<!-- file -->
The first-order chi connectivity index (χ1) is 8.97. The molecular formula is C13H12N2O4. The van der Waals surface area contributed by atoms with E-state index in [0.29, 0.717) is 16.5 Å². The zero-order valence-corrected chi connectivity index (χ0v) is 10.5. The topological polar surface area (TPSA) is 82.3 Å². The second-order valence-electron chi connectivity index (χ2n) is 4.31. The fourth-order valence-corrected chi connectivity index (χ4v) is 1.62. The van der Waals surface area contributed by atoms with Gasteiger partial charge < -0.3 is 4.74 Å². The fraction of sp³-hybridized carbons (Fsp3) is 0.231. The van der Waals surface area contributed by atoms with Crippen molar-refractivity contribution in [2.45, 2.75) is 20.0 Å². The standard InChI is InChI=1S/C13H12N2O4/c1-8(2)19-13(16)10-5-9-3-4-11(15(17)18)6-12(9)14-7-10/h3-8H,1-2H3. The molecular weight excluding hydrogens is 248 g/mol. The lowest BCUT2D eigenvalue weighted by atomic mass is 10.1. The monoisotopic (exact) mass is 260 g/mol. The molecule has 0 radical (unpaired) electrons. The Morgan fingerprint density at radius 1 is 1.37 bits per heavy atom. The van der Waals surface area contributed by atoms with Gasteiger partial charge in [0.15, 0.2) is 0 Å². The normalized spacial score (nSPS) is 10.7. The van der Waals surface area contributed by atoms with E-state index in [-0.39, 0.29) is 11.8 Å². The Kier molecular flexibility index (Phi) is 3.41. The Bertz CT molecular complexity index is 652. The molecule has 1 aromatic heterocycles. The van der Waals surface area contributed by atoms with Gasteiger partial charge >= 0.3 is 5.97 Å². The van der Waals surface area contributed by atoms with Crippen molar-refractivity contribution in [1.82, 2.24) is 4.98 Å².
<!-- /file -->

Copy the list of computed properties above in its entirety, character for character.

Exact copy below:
The first-order chi connectivity index (χ1) is 8.97. The molecular formula is C13H12N2O4. The van der Waals surface area contributed by atoms with E-state index in [0.29, 0.717) is 16.5 Å². The zero-order valence-corrected chi connectivity index (χ0v) is 10.5. The topological polar surface area (TPSA) is 82.3 Å². The second-order valence-electron chi connectivity index (χ2n) is 4.31. The fourth-order valence-corrected chi connectivity index (χ4v) is 1.62. The van der Waals surface area contributed by atoms with Gasteiger partial charge < -0.3 is 4.74 Å². The fraction of sp³-hybridized carbons (Fsp3) is 0.231. The van der Waals surface area contributed by atoms with Crippen molar-refractivity contribution in [2.45, 2.75) is 20.0 Å². The standard InChI is InChI=1S/C13H12N2O4/c1-8(2)19-13(16)10-5-9-3-4-11(15(17)18)6-12(9)14-7-10/h3-8H,1-2H3. The molecular weight excluding hydrogens is 248 g/mol. The lowest BCUT2D eigenvalue weighted by atomic mass is 10.1. The monoisotopic (exact) mass is 260 g/mol. The molecule has 0 radical (unpaired) electrons. The Morgan fingerprint density at radius 1 is 1.37 bits per heavy atom. The van der Waals surface area contributed by atoms with Gasteiger partial charge in [0.15, 0.2) is 0 Å². The normalized spacial score (nSPS) is 10.7. The van der Waals surface area contributed by atoms with E-state index in [-0.39, 0.29) is 11.8 Å². The Kier molecular flexibility index (Phi) is 3.41. The Bertz CT molecular complexity index is 652. The molecule has 1 aromatic heterocycles. The van der Waals surface area contributed by atoms with Gasteiger partial charge >= 0.3 is 5.97 Å². The van der Waals surface area contributed by atoms with Crippen molar-refractivity contribution in [1.82, 2.24) is 4.98 Å².